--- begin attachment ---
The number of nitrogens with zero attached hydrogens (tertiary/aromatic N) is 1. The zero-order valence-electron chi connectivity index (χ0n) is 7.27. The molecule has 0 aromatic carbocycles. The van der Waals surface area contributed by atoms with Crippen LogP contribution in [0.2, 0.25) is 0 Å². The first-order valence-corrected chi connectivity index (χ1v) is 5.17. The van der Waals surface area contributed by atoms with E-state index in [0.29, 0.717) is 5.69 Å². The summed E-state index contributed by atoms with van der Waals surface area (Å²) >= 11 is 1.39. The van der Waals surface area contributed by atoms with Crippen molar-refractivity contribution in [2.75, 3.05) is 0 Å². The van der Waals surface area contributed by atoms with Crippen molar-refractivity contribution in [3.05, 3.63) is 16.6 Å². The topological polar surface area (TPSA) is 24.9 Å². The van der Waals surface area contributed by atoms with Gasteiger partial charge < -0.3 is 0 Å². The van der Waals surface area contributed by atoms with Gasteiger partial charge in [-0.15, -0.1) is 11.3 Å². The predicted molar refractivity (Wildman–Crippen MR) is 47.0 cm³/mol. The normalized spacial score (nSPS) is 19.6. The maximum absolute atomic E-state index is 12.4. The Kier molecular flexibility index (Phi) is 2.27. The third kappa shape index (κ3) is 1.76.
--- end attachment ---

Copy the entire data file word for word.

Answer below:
The number of nitrogens with zero attached hydrogens (tertiary/aromatic N) is 1. The zero-order valence-electron chi connectivity index (χ0n) is 7.27. The molecule has 0 aromatic carbocycles. The van der Waals surface area contributed by atoms with Crippen LogP contribution in [0.2, 0.25) is 0 Å². The first-order valence-corrected chi connectivity index (χ1v) is 5.17. The van der Waals surface area contributed by atoms with E-state index in [0.29, 0.717) is 5.69 Å². The summed E-state index contributed by atoms with van der Waals surface area (Å²) >= 11 is 1.39. The van der Waals surface area contributed by atoms with Crippen molar-refractivity contribution in [2.75, 3.05) is 0 Å². The van der Waals surface area contributed by atoms with Crippen molar-refractivity contribution in [3.05, 3.63) is 16.6 Å². The topological polar surface area (TPSA) is 24.9 Å². The van der Waals surface area contributed by atoms with Gasteiger partial charge < -0.3 is 0 Å². The van der Waals surface area contributed by atoms with Gasteiger partial charge in [-0.15, -0.1) is 11.3 Å². The predicted molar refractivity (Wildman–Crippen MR) is 47.0 cm³/mol. The normalized spacial score (nSPS) is 19.6. The maximum absolute atomic E-state index is 12.4. The Kier molecular flexibility index (Phi) is 2.27. The third kappa shape index (κ3) is 1.76.